The purpose of this experiment to see whether cGAN (using the pix2pix implementation) can be used to learn to erase the background of photos, in particular those with human facial images. Figure 1 shows a typical training sample.

Datasets: Photos from previous experiments are recycled for use here, augmented with additional facial images scrapped from the Internet. Such photos are then paired with target images that have the photo background manually erased. Since the manual preparation of the target images is labor intensive, we started with a very small training dataset of only 118 sample image pairs.

Training: The training session took 10 hours of computing using the setup described above.

Evaluating test result: A test dataset of 75 samples are used. The output images generated by the trained cGAN are subjectively ranked into the following five categories (see Figure 2.a-2.e for samples):

  1. 5-stars: almost perfect. Total: 18 samples.
  2. 4-stars: pretty close, but with some minor problems. Total: 17 samples.
  3. 3-stars: so-so result. Total: 24 samples.
  4. 2-stars: not good, but still within bounds. Total: 13 samples.
  5. 1-star: complete disaster. Total: 3 samples.

The test result above may seem unimpressive, but the following facts should be taken into perspective:

  1. The training dataset size is actually quite tiny, considering that typical cGAN training requires a very large training dataset in order for it to properly learn the probability distribution in the dataset. It is in fact quite impressive that such result can be achieved with so little training, which leads one to conclude that the direction is quite promising.
  2. The training dataset is also not very diverse (aside from being small). For example, it does not contain photos that are either black-and-white, or much off-center, or close-up with no background, as such it naturally do not test well against those types of photos (which was in fact intentionally included in the test dataset). Adding more training photos of those types has shown to almost always improve the result.

Overall we judge that cGAN could work well for background erasure, provided that a large and sufficiently diverse training dataset (relative to the expected test samples) is used.

Experiment #2: image alignment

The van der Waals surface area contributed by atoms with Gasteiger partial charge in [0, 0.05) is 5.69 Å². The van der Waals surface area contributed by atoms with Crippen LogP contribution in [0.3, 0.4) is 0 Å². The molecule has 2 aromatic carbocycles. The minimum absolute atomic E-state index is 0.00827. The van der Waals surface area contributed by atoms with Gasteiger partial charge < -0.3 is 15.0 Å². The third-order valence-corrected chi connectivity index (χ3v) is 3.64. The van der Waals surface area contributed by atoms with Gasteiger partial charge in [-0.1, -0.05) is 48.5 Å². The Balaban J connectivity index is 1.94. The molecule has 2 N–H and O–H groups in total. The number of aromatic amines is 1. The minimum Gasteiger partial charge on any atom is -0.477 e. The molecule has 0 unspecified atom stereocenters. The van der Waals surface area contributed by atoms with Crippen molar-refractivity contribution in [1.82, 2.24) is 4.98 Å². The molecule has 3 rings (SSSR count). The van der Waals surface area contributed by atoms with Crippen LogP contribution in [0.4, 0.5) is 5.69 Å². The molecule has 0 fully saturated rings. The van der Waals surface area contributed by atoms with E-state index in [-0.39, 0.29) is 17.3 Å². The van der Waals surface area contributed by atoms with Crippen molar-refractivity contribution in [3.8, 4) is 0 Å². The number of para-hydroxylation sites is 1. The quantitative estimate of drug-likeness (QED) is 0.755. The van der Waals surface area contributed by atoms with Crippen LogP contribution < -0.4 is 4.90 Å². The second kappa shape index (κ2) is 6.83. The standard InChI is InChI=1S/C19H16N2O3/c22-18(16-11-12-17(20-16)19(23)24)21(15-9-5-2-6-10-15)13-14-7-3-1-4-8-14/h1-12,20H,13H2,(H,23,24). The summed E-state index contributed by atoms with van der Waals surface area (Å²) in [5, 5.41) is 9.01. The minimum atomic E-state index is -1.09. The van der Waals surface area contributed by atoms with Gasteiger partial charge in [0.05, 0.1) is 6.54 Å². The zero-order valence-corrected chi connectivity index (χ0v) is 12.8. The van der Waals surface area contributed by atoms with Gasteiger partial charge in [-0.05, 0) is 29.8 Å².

In this experiment we try to get cGAN to learn how to align images from examples, which involves translation, scaling, and cropping.

We actually do not expect this to work, but ran the experiment anyways just so that we can set it up as a goal post for others to explore it further.

Figure 3a. A typical training image pair for the alignment experiment. Here the goal is for cGAN to learn to convert the input image (at left) to a target image (at right), through scaling, translation, and cropping, so that the two eyes are roughly at the same positions for all samples. Figure 3b. An example of the test result, where the output image (at right) has little resemblance to the input image (at left), and very far from the expected output image (not shown here).

Datasets: Photos from previous experiments are re-used here (which are manually cropped), augmented with the original un-cropped version. See Figure 3a for a sample training image pair.

Since the manual preparation of the target images is labor intensive, we started with a very small training dataset of only 18 sample image pairs to probe the possibilities.

Training: The training session took 4 hours, which shows that cGAN was able to learn to map the image pairs in the training to near perfection. However, testing result is an entirely different matter.

Analysis

All test results look like Figure 3b, where the output image (at right) looks like a jumble of many faces, roughly at the right position, but totally unrecognizable. In other words, this experiment has failed miserably as expected.

So why wouldn't cGAN work for this task? To human eyes the translation and scaling of an image are fairly simple operations, but it is not the case for cGAN. The successive convolutional layers in cGAN is very good at capturing local dependency among nearby pixels, but global operations such as scaling or translation, which affects all pixels equally, is not what cGAN is designed for. The cGAN design is still in its infancy, and as it is right now it does not handle translation, scaling, and rotation well.